A leper came to him and kneeling down begged him and said,
“If you wish, you can make me clean.”
Moved with pity, he stretched out his hand,
touched the leper, and said to him,
“I do will it. Be made clean.”
The leprosy left him immediately, and he was made clean.
Then, warning him sternly, he dismissed him at once.
Then he said to him, “See that you tell no one anything,
but go, show yourself to the priest
and offer for your cleansing what Moses prescribed;
that will be proof for them.”
The man went away and began to publicize the whole matter.
He spread the report abroad
so that it was impossible for Jesus to enter a town openly.
He remained outside in deserted places,
and people kept coming to him from everywhere. (Mark 1:40-45, emphasis added)
It never surprises me that the leper would ignore Christ’s suggestion for discretion and start telling everyone about the wonderful thing that has happened to them.
Such behavior seems wholly human, doesn’t it? Like the woman who sweeps the house to find a coin and then invites her neighbors to rejoice with her over it, his being healed from a disease that had rendered him unclean (and thus “unseen”) to his community was like becoming a found coin, and who wouldn’t get caught up in the excitement of such an occasion—“Look! I’m as shiny as a new coin!”—and forget the warning, even to stern warning, not to talk about it?
So, no, the behavior of the joyful leper, ready to kickstart his life and take his place in the larger society, should not surprise us, especially because it happens more than once in Scripture. In Matthew’s Gospel, we see a similar adjuration to the two blind men who are healed: “And their eyes were opened. Jesus warned them sternly, ‘See that no one knows about this’” (Matt. 9:29).
And guess what? Those two go off and blab about being healed. Because really, who wouldn’t?
And it happens yet again in the Gospel of Mark, when he heals a deaf man: “Jesus ordered them not to tell anyone. But the more he ordered them not to, the more they proclaimed it” (Mark 7:36). Imagine being the fellow who can finally speak plainly, and being told not to speak about something, especially something wonderful.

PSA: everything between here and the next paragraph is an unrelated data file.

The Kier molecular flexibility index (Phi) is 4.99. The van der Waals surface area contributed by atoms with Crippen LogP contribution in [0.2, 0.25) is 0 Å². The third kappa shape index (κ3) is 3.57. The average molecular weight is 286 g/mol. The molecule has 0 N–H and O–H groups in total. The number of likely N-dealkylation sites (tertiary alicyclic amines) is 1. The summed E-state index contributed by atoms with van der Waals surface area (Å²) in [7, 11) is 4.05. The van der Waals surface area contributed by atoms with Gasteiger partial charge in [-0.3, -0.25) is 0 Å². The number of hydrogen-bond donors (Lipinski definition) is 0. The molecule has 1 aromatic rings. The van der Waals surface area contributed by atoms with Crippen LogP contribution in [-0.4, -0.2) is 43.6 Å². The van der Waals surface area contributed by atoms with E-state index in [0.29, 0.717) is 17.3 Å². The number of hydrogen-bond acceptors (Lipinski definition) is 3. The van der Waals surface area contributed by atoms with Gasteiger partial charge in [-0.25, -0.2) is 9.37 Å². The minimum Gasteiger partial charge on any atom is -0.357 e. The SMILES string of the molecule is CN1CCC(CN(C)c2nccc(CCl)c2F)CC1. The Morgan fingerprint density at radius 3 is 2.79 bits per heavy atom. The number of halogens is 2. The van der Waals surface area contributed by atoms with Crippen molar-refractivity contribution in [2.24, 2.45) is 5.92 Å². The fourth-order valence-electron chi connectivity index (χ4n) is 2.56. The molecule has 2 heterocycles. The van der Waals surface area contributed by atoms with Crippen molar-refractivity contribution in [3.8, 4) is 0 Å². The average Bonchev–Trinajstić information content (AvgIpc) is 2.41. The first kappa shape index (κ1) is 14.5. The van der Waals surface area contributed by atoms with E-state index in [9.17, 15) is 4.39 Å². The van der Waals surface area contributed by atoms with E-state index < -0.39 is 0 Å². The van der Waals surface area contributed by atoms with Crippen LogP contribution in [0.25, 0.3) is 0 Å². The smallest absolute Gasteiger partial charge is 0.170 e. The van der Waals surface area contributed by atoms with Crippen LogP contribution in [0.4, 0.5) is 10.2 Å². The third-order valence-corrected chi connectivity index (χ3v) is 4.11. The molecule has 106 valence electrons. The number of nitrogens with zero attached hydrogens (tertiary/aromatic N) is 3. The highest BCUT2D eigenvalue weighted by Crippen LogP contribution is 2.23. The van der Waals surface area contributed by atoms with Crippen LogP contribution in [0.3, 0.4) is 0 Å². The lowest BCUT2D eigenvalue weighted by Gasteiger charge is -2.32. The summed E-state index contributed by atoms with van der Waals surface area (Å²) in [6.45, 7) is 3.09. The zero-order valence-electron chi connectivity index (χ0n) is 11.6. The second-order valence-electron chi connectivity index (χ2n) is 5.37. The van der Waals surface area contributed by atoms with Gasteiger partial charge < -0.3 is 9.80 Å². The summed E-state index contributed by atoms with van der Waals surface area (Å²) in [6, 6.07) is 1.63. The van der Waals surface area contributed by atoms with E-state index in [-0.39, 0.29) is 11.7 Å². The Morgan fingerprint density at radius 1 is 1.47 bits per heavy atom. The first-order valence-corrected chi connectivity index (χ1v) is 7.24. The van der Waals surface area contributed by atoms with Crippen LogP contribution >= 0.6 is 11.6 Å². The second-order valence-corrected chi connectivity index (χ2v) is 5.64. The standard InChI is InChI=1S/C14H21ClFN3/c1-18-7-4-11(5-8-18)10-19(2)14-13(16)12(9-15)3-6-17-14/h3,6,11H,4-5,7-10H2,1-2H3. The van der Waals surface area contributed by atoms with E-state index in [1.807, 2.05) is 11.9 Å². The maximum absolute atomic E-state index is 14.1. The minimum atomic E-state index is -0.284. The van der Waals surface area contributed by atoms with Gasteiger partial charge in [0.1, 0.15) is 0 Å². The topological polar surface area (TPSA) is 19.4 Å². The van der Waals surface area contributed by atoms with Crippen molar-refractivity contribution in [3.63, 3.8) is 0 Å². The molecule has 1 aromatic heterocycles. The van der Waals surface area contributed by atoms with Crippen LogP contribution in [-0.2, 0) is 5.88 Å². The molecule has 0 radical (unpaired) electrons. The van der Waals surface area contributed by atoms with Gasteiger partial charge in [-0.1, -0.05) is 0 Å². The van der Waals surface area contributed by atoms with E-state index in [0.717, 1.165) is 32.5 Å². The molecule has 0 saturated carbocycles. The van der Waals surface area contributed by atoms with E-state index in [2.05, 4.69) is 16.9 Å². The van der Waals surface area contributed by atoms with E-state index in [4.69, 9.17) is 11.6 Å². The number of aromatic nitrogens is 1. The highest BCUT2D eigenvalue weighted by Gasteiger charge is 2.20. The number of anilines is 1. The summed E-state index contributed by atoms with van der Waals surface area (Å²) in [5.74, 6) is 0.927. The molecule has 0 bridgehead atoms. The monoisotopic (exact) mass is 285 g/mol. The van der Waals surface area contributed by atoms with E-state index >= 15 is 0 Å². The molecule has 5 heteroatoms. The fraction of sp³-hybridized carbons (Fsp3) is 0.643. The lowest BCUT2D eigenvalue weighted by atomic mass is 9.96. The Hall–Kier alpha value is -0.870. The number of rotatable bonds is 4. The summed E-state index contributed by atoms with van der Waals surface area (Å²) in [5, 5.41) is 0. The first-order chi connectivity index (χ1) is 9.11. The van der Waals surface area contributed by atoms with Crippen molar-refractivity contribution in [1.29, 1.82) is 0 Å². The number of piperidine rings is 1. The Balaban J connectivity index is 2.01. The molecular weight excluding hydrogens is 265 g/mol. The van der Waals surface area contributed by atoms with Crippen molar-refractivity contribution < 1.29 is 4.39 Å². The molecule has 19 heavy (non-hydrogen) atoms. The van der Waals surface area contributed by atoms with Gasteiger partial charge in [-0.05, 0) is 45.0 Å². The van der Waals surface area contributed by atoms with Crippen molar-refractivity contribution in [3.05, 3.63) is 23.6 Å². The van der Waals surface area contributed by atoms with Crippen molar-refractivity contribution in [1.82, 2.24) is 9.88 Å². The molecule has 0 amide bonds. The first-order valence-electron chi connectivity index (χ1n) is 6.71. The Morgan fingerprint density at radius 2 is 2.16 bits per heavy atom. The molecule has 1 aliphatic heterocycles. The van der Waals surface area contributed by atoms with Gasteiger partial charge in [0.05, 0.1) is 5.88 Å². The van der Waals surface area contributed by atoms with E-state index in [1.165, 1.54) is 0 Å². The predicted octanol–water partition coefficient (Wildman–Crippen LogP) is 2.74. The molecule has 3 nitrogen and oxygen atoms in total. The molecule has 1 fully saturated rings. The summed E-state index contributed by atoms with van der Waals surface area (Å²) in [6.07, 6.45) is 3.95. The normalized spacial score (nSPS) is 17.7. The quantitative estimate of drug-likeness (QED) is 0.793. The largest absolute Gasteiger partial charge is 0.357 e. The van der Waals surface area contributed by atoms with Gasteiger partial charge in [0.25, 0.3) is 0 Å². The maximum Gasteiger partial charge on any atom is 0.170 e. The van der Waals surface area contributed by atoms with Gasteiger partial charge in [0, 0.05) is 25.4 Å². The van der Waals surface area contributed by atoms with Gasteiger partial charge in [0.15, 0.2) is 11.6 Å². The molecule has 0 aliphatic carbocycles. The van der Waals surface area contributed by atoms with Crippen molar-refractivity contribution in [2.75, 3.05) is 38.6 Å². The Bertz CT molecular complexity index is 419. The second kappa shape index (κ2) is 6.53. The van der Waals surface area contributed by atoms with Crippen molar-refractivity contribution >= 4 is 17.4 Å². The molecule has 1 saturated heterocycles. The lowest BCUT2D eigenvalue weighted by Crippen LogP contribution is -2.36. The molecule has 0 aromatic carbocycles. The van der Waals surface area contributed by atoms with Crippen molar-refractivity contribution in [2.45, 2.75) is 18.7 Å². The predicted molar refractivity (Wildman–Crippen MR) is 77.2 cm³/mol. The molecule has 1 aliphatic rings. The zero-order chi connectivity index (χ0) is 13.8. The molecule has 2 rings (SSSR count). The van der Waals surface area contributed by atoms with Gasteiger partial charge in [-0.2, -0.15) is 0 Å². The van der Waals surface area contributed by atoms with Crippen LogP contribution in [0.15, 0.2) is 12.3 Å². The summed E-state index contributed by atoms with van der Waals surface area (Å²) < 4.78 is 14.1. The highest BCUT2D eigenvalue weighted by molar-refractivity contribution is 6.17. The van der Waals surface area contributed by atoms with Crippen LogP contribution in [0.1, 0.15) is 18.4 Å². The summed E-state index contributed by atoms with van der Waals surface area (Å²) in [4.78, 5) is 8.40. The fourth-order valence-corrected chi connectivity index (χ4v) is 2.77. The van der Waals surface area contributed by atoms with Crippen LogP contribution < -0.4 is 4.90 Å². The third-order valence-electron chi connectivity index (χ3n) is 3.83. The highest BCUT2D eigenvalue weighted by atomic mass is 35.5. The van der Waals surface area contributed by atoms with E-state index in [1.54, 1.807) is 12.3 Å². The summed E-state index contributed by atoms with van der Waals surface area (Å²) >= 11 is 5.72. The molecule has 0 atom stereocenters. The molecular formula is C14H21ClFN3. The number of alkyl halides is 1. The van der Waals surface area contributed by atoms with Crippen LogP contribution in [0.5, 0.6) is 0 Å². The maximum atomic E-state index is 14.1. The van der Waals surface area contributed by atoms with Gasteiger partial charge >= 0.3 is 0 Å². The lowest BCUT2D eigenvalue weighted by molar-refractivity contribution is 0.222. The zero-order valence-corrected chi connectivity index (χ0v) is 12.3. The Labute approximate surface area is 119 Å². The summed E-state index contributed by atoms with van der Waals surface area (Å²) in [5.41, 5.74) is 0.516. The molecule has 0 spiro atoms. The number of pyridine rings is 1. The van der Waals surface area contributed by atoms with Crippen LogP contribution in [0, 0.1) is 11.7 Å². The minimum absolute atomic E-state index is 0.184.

It strikes me that by asking the people he had healed (and those gathered in witness) not to talk about it—to offer no explanation for what had happened to them—Jesus was asking an awful lot of everyone, especially since he himself acknowledged, both in the story of the woman and the coin, and in the parable of the lost sheep (Luke 15:3-7), that when something great happens to us, it is natural to want to share the good news.
For that matter, Jesus himself acknowledged that keeping secrets is eventually a futile undertaking: “For there is nothing hidden that will not become visible, and nothing secret that will not be known and come to light” (Luke 8:17).
So . . . what’s with all the secrecy, then?
Perhaps today’s reading sheds some light on Jesus’ reticence. Even after being told to say nothing, the leper spread his report abroad, and it became impossible for Jesus to enter a town openly. He remained outside, in deserted places, and people kept coming to him from everywhere, further entrenching him in one spot.
We’ve read stories of lottery winners who find themselves besieged by long-lost friends and family members seeking to benefit from the windfall. Those they help often come back for more assistance—all expectation, with little appreciation.
The “lucky” winner begins to feel like little more than a walking ATM, his humanity undervalued, his personhood no longer seen by people who have become blind to everything but what he can provide, until the cash runs out.
Jesus’ healing gifts could never run out, but perhaps he was trying to prevent needy crowds from seeing him only as a means to an immediate end, devaluing his humanity and completely missing his divinity and his message. Such behavior kept Jesus from entering “a town openly,” and he “remained outside” (Mark 1:45).
Urging people to tell no one was a futile wish on Jesus’ part. He knew humanity too well to count on it. All he wanted, though, was to be able to walk openly among the people he meant to redeem, and to not be forced to remain outside, away from us.
But perhaps the more important point is this: the need for secrecy is past. Let us bring Jesus openly into our cities and towns and families, telling what he has done for us.